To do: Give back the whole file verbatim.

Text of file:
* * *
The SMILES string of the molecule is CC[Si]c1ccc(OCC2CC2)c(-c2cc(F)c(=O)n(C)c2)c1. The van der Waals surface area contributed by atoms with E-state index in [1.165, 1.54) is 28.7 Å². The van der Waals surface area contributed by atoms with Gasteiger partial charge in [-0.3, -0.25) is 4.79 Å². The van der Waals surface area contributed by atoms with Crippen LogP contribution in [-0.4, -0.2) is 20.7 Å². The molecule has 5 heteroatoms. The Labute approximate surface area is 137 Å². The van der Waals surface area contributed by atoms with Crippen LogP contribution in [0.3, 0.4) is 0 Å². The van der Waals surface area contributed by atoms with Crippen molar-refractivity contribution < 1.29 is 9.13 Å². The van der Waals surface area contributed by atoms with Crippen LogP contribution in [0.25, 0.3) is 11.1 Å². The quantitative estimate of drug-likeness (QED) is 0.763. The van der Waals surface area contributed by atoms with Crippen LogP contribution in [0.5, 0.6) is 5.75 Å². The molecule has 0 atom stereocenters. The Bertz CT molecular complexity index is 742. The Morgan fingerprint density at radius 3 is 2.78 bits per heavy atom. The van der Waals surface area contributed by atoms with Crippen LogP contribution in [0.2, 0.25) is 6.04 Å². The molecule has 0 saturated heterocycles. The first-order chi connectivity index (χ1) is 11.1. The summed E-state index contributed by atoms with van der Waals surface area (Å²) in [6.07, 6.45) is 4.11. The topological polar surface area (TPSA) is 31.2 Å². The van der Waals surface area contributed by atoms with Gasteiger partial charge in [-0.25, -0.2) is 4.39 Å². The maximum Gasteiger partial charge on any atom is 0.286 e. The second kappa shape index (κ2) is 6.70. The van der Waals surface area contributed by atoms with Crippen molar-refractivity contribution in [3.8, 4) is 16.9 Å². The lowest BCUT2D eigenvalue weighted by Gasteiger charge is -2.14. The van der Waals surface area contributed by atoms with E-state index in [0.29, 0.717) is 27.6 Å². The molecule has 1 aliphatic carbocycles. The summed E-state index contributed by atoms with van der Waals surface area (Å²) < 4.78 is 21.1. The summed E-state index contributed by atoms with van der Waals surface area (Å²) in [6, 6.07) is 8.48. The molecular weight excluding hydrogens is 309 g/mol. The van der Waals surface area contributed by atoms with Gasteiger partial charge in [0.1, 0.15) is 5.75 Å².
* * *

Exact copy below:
The SMILES string of the molecule is CC[Si]c1ccc(OCC2CC2)c(-c2cc(F)c(=O)n(C)c2)c1. The van der Waals surface area contributed by atoms with E-state index in [1.165, 1.54) is 28.7 Å². The van der Waals surface area contributed by atoms with Gasteiger partial charge in [-0.3, -0.25) is 4.79 Å². The van der Waals surface area contributed by atoms with Crippen LogP contribution in [-0.4, -0.2) is 20.7 Å². The molecule has 5 heteroatoms. The Labute approximate surface area is 137 Å². The van der Waals surface area contributed by atoms with Crippen LogP contribution in [0.3, 0.4) is 0 Å². The van der Waals surface area contributed by atoms with Crippen molar-refractivity contribution < 1.29 is 9.13 Å². The van der Waals surface area contributed by atoms with Crippen LogP contribution in [0.25, 0.3) is 11.1 Å². The quantitative estimate of drug-likeness (QED) is 0.763. The van der Waals surface area contributed by atoms with Crippen LogP contribution in [0.5, 0.6) is 5.75 Å². The molecule has 0 atom stereocenters. The Bertz CT molecular complexity index is 742. The Morgan fingerprint density at radius 3 is 2.78 bits per heavy atom. The van der Waals surface area contributed by atoms with Crippen LogP contribution in [0.2, 0.25) is 6.04 Å². The molecule has 0 saturated heterocycles. The first-order chi connectivity index (χ1) is 11.1. The summed E-state index contributed by atoms with van der Waals surface area (Å²) in [6.07, 6.45) is 4.11. The topological polar surface area (TPSA) is 31.2 Å². The van der Waals surface area contributed by atoms with Gasteiger partial charge in [-0.25, -0.2) is 4.39 Å². The maximum Gasteiger partial charge on any atom is 0.286 e. The second kappa shape index (κ2) is 6.70. The van der Waals surface area contributed by atoms with Crippen molar-refractivity contribution in [3.8, 4) is 16.9 Å². The lowest BCUT2D eigenvalue weighted by Gasteiger charge is -2.14. The van der Waals surface area contributed by atoms with E-state index in [0.29, 0.717) is 27.6 Å². The molecule has 1 aliphatic carbocycles. The summed E-state index contributed by atoms with van der Waals surface area (Å²) < 4.78 is 21.1. The summed E-state index contributed by atoms with van der Waals surface area (Å²) in [6, 6.07) is 8.48. The molecular weight excluding hydrogens is 309 g/mol. The van der Waals surface area contributed by atoms with Gasteiger partial charge in [0.1, 0.15) is 5.75 Å².